Carnegie at least publicly claimed to support working men and their right to organize, but Frick was an unapologetic anti-union hardliner. When Homestead exploded in gunfire and mob violence, Carnegie, vacationing back in Scotland, gave Frick full support for whatever means he adopted to suppress the strikers and keep the company sound. Only after it was all over and the dead had been counted did Carnegie express some mild criticism of Frick's tactics.Read more ›
Homestead produced, in final count, thrity-one deaths. The original clash, in early July 1892, just outside of Pittsburgh, killed a small number of men. One Pinkerton guard brashly shot himself in the head in front of his colleagues stuck in the barge rather than fall into the hands of the strikers. Carnegie -- by most accounts -- felt betrayed by Frick's hard-nosed handling of the Homestead crisis. Carnegie insisted, especially after the deaths of Pinkerton "police" and strking workers -- that he would have just let the plant stay idle, wait the strikers out, and offer them no reason to fight. Carnegie wanted to be loved; he dreamed that a worker might even say, "If only you had been here, this would not have happended." Frick would not have any of this. He had firm, well-entrenced ideas not only about his rights as a capitalist, but also in his skills and obligations as Carnegie's chief operating officer.
The book does best at constrasting these two men. In some respects they were very much alike. "Ruthless" is not too harsh a word to describe the manner in which they cut costs, built their networks of industries, and squeezed out minor players. They were the masters of the dominant network of the day, based on steel and rail. As entrepreneurs Carnegie may still have not found an equal, not even in Bill Gates, although there are some parallels in the lives and methods of the two men.Read more ›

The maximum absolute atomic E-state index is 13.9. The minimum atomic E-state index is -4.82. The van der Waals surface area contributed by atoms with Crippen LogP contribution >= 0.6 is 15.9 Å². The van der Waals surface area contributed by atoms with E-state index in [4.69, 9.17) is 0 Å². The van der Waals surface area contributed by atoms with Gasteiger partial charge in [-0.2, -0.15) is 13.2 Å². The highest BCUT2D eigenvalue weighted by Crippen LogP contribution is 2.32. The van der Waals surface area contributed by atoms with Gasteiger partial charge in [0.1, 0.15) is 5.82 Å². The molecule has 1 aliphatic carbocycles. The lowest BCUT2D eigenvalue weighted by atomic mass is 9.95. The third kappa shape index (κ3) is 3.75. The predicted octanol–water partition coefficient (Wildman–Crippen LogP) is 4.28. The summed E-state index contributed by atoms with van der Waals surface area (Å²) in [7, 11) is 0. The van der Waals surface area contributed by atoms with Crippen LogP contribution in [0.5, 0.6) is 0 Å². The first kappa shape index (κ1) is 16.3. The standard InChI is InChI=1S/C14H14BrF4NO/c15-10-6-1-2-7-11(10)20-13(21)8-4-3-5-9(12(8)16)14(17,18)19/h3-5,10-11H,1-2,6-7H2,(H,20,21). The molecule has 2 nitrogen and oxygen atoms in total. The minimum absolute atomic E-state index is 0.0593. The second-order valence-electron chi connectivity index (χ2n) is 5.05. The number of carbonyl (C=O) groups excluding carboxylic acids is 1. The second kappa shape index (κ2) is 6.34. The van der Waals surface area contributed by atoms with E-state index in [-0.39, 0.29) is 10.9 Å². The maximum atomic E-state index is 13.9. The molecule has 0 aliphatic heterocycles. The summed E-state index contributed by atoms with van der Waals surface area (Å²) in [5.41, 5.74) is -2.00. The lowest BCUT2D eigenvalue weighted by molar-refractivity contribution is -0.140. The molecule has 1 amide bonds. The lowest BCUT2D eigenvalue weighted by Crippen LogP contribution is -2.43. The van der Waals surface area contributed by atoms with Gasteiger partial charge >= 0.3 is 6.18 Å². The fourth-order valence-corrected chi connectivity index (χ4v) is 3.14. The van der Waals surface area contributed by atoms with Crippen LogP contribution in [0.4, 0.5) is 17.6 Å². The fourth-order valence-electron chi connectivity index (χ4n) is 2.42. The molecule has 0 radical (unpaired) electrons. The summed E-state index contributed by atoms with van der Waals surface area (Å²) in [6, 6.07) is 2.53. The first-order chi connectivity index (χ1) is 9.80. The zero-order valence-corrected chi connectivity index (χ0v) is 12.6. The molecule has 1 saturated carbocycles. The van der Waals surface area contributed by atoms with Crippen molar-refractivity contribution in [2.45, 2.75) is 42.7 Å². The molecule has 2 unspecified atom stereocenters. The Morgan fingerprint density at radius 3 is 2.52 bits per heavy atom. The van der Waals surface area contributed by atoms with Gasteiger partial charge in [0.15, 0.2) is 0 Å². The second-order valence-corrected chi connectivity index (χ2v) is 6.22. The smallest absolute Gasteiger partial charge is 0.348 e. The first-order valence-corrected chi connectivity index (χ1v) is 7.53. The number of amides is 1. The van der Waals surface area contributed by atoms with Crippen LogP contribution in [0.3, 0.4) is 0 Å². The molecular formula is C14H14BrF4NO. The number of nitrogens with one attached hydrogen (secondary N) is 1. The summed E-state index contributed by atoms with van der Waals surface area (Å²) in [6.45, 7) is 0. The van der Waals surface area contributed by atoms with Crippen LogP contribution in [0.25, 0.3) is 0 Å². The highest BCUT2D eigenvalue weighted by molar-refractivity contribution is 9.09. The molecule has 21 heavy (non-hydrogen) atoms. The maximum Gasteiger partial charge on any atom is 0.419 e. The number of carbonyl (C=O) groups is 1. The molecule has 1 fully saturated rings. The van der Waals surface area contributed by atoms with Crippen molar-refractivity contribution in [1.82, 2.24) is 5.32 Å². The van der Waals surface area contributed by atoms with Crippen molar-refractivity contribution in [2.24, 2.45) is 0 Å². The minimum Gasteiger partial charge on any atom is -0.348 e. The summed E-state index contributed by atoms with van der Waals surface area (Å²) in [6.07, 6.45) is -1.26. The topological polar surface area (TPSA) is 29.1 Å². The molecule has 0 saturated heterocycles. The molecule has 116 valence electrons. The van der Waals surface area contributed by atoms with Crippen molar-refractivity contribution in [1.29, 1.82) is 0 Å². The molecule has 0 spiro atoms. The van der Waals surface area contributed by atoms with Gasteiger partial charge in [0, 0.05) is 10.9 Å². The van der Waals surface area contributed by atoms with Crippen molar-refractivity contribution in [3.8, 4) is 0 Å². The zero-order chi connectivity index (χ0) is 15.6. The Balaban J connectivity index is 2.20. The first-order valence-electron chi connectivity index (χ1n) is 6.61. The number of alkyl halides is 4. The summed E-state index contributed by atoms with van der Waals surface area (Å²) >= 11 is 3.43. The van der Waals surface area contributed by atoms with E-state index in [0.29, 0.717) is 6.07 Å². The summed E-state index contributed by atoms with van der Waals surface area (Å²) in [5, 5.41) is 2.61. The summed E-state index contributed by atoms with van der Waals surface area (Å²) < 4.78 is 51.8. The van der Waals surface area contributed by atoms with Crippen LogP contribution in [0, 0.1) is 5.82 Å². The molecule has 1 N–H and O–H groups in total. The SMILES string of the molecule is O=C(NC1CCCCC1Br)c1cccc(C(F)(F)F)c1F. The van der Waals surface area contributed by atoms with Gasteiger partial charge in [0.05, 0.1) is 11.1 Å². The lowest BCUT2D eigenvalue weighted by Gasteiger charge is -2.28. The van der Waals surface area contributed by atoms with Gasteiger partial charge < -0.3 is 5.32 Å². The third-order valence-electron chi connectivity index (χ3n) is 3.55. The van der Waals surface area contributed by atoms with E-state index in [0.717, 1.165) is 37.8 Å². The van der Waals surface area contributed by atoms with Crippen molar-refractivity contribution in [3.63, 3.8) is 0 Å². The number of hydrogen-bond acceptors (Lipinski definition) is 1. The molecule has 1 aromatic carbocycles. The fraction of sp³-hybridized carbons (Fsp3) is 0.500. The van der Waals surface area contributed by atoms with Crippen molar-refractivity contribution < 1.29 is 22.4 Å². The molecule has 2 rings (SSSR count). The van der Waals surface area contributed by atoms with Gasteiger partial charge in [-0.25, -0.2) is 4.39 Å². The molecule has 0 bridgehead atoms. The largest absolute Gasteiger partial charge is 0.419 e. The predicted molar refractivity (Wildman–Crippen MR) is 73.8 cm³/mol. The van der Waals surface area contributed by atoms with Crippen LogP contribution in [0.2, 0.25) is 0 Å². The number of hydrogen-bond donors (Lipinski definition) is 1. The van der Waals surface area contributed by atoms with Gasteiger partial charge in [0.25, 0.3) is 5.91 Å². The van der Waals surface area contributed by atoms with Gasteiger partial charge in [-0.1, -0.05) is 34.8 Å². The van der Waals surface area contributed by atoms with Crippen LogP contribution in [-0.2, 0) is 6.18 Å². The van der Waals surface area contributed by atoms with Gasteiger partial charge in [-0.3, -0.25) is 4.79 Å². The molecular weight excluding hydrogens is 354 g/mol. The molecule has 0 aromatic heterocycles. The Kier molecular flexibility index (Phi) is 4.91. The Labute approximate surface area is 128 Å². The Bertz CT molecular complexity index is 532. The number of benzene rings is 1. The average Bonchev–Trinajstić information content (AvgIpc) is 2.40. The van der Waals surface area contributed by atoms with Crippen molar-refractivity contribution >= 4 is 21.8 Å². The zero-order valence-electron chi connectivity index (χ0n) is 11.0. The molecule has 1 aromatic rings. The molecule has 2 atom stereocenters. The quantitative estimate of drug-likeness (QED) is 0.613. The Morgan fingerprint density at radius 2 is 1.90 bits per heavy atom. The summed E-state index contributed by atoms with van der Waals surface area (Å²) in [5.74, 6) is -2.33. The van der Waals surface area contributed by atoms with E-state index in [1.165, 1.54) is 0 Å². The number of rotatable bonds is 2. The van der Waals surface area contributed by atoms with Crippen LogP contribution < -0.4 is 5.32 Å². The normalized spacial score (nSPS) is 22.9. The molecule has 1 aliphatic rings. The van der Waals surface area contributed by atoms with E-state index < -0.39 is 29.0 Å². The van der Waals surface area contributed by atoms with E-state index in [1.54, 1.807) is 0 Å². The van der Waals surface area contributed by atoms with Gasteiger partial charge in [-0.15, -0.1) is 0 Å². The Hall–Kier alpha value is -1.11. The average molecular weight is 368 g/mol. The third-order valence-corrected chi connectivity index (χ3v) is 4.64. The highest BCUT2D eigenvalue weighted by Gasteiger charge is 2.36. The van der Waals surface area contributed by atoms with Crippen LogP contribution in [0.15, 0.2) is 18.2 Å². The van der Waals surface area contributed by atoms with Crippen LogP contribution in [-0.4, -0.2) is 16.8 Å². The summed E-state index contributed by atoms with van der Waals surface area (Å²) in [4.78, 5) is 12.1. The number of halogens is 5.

Most Recent Customer Reviews
Two men who made their fortunes together and separately as their development of the Steel industry in America coincided with America's rise to the top of the industrial countries... Read morePublished 11 days ago by Bernard H. Pucker
i knew nothing of Carnegie and Frick and after this book I wanted to know even MORE> Great book. Made what could have been a boring subject come alive for me. Read morePublished 1 month ago by Kerry D. Montgomery
Great business history, particularly if you have an interest in Pittsburgh.Published 3 months ago by Tom Davenport
My son recently moved to live in Pittsburgh, PA so I found this historical book of keen interest to me. Read morePublished 3 months ago by pdgutie
you almost think you're living at a time these moguls were!Published 3 months ago by merrel wilkenfeld
I enjoyed this book. I was unaware that Frick had worked with Carnegie and had such an integral part in Carnegie's company. Read morePublished 4 months ago by Anne E. Trotter
If you know noting about either of the principles, the steel industry, America in the late 19th century or the Gilded Age in general, this is a great place to start. Read morePublished 4 months ago by John D. Beatty